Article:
Infrared Deep Sky Survey of the Galactic Plane (UKIDSS GPS) and continuing with the VISTA Variables in the Via Lactea (VVV) survey. The key advantage of these surveys is that they are much less affected by extinction than visible wavelengths, which allows us to penetrate deep into the Milky Way and identify young stars. Overall UKIDSS GPS and VVV have revealed over a billion stars in the Milky Way.
We have identified hundreds of new open star clusters in the Milky Way using UKIDSS GPS and VVV. We use a variety of search methods, including sophisticated Bayesian techniques, to identify local stellar overdensities. A substantial proportion of these clusters are very young and show evidence of ongoing star formation.
Massive stars have a tremendous impact on their surroundings and may be responsible for triggering the next generation of nearby stars. Even our own Sun may have been triggered into formation by a nearby supernova or massive stellar wind. We have used the results from multiwavelength surveys of the Milky Way to statistically quantify the amount of star formation that may have been triggered in this way and to study the triggering process. We were the first to find a significant increase in star formation at the edges of objects known as Spitzer bubbles, which shows that between 14 and 30% of all massive stars in the Milky Way may have formed via triggering. Our statistical techniques have been used by many other following studies, looking at Citizen-Science discovered bubbles in the Milky Way Project, or to investigate the same effects in theoretical models.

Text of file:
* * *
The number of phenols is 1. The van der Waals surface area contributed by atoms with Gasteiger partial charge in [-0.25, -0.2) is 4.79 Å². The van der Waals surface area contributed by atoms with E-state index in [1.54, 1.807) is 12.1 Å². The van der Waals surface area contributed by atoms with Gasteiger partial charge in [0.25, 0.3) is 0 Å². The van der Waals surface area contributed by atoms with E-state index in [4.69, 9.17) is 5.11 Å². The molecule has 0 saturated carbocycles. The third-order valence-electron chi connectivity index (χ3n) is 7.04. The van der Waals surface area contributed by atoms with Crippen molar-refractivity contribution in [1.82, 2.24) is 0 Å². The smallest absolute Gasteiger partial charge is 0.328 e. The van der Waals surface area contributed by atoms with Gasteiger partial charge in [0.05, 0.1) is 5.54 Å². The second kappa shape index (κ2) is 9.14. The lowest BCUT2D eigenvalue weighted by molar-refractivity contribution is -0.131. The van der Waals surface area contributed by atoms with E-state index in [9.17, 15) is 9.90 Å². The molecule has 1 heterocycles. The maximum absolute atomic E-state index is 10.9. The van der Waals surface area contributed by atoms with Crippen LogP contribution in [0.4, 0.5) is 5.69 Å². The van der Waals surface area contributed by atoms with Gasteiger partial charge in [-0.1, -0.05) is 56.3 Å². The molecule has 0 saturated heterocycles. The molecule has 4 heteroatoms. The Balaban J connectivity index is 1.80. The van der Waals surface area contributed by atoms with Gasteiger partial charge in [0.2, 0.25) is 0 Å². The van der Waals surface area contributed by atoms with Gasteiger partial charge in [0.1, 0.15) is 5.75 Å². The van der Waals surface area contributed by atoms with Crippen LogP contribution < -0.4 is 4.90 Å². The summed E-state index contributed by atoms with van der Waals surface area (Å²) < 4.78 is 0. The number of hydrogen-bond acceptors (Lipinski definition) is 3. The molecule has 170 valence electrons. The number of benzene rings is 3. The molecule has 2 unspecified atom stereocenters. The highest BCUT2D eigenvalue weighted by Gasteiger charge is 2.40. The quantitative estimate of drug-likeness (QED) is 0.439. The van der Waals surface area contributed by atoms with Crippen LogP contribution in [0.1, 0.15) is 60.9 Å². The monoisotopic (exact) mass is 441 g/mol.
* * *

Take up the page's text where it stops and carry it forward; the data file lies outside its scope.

Eruptive variability in Young Stellar Objects (YSOs) is a poorly understood phenomenon despite decades of work, mainly because of the small number of known objects that have been available for study. It is known to be caused by sudden dramatic increases in the rate of accretion from the protostellar disc on to the star. Until very recently, the known examples had almost all been found by optical studies. The advent of VVV, the first large infrared time domain survey, offered a chance to search for eruptive variability at earlier stages of evolution when average accretion rates are higher. Our studies with VVV and UKIDSS GPS are unveiling a large population of eruptive variable YSOs with properties somewhat different than the previously known subtypes (known as FUors and EXors). We provisionally dub this new population "MNors", after the prototype source that illuminates McNeil's nebula.
If this phenomenon is common amongst YSOs, as is suspected, it can resolve some long standing problems in star formation, namely that YSOs in nearby star forming regions are typically under-luminous and show considerable scatter in Hertzsprung Russell diagrams. Low average luminosity would be due to the great majority of the cycle being spent in the slowly accreting state, while the scatter would be due the effect of different accretion/eruption histories on the temperature and luminosity of each star. We are currently working to determine the incidence of the new population of MNors and understand the variability of YSOs more generally.